Proving work history and asbestos-exposure history
Tracking down witnesses such as former co-workers who can attest to exposure
Compiling viable evidence such as work records, medical records and other documents
Filing before the statute of limitations expires
The patient being unavailable for attestation (affidavit, deposition or trial under oath)
Often, the most important witness in a mesothelioma lawsuit is the person diagnosed with the disease. They can give details about their work history and medical history that even their closest family members may not know.
Surviving family members also may not know they have the ability to file an asbestos claim after the death of a loved one or that there are statute of limitations in place. Postponing legal action after a loved one passes is one of the biggest mistakes family members can make.
Can Personal Injury Claims Become Wrongful Death Claims?
If the plaintiff of a mesothelioma personal injury lawsuit passes before the claim is resolved, the claim often converts into a wrongful death lawsuit.
Claims of the deceased become part of the estate. A loved one usually steps in and becomes the estate representative in these cases.
For example, Sandra Coulbourn amended a personal injury lawsuit to include a wrongful death claim after her husband passed from mesothelioma. U.S. Navy veteran George Coulbourn originally sued Crane Company and others alleging their asbestos products caused his mesothelioma. When he passed in 2013, his wife became the representative of their estate and amended the claim.
In April 2016, an Arizona jury awarded $17 million to the Coulbourn family.
If a loved one dies before a claim is resolved, a qualified mesothelioma attorney can help you decide whether and how to pursue a wrongful death claim. They also can answer any questions you may have and file the claim before the statute of limitations expires.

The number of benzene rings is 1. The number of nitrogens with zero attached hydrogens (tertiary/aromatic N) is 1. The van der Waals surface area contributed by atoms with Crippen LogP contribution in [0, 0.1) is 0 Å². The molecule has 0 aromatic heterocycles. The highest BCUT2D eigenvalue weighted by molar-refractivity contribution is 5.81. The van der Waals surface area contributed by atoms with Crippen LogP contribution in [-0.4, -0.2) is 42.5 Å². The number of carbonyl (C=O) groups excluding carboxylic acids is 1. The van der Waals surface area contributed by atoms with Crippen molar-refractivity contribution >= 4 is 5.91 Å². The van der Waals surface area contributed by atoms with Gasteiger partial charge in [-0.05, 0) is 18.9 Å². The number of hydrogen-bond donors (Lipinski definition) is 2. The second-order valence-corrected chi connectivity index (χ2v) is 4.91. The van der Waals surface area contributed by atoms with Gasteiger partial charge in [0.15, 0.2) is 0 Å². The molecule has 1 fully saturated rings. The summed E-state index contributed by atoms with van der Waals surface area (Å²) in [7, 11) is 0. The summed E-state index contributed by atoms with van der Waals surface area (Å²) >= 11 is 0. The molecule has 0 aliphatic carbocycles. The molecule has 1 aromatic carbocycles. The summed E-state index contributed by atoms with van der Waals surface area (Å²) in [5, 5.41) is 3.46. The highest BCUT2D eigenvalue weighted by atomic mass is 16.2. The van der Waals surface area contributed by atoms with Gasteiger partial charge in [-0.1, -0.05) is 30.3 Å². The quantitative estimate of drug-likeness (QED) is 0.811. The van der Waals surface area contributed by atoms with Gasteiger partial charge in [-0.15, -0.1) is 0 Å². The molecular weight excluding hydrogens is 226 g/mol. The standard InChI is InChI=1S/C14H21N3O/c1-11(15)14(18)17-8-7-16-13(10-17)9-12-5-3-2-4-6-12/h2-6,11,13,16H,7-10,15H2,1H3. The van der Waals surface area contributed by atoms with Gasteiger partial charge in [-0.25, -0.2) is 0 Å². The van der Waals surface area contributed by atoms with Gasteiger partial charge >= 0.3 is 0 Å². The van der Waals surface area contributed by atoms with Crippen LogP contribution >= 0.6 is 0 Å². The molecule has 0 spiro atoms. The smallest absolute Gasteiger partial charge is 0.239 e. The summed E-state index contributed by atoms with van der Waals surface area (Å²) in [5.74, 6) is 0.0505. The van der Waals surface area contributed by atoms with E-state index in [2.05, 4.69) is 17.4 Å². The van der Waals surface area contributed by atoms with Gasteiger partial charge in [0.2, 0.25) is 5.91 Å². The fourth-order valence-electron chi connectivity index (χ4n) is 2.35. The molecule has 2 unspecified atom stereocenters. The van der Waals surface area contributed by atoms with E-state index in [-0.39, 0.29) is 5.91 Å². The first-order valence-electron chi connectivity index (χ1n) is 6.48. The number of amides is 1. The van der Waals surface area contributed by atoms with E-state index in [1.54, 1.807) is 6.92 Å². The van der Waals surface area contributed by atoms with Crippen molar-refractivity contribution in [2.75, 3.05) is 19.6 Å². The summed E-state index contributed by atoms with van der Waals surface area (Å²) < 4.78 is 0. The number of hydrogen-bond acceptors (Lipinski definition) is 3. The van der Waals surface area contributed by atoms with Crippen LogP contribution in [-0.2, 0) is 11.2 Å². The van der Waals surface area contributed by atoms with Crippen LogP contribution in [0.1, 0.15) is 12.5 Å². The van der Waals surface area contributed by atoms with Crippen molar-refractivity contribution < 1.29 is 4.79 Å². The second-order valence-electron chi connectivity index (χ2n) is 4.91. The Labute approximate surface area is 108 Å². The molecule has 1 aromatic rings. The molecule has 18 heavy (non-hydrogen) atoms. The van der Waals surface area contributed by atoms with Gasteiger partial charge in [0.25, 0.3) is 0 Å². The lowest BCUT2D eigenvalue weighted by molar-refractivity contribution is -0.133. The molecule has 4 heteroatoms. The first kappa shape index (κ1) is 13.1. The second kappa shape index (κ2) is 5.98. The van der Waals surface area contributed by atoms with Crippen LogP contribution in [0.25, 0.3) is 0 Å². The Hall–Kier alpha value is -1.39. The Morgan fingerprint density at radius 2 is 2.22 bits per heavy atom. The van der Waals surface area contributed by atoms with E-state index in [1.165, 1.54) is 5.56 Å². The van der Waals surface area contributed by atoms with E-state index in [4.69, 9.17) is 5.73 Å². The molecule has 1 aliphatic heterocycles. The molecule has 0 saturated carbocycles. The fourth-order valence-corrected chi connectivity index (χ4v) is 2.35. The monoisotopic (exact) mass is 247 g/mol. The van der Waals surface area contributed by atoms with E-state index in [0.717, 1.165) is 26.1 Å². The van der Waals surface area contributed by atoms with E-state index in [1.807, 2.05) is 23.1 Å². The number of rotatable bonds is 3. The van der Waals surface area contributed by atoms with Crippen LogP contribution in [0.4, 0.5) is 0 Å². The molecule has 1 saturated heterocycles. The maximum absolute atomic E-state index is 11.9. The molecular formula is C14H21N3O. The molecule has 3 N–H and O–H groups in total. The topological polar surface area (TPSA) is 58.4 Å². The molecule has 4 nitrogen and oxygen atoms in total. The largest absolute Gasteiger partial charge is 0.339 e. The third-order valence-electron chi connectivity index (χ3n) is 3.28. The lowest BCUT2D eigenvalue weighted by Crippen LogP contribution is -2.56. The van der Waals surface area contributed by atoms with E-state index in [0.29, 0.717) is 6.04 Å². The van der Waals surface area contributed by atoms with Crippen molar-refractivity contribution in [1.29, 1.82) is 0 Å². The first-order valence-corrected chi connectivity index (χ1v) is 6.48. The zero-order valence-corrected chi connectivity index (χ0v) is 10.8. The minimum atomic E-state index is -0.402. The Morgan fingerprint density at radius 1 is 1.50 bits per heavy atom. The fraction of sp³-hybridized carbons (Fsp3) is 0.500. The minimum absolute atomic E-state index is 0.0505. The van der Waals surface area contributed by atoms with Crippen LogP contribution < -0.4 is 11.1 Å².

5 Cited Article Sources
The sources on all content featured in The Mesothelioma Center at Asbestos.com include medical and scientific studies, peer-reviewed studies and other research documents from reputable organizations.
Garber, J. (2018, June 26). The Role of a Personal Estate Representative.
Retrieved from: https://www.thebalance.com/what-does-a-personal-representative-do-3505111
Siegel, D. (2018, May 25). Mistrial Declared In J&J Talc Trial After Jurors Fail To Reach Verdict.
Retrieved from: http://blog.cvn.com/breaking-mistrial-declared-in-jj-talc-trial-after-jurors-fail-to-reach-verdict
Lowrey, B. (2016, April 22). Ariz. Jury Awards $17M For Navy Worker's Asbestos Death.
Retrieved from: https://www.law360.com/articles/788224/ariz-jury-awards-17m-for-navy-worker-s-asbestos-death
Khoury, G. (2016, November 25). How to Bring a Wrongful Death Lawsuit for Mesothelioma.
- Retrieved from: https://blogs.findlaw.com/injured/2016/11/how-to-bring-a-wrongful-death-lawsuit-for-mesothelioma.html
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Last Modified December 16, 2019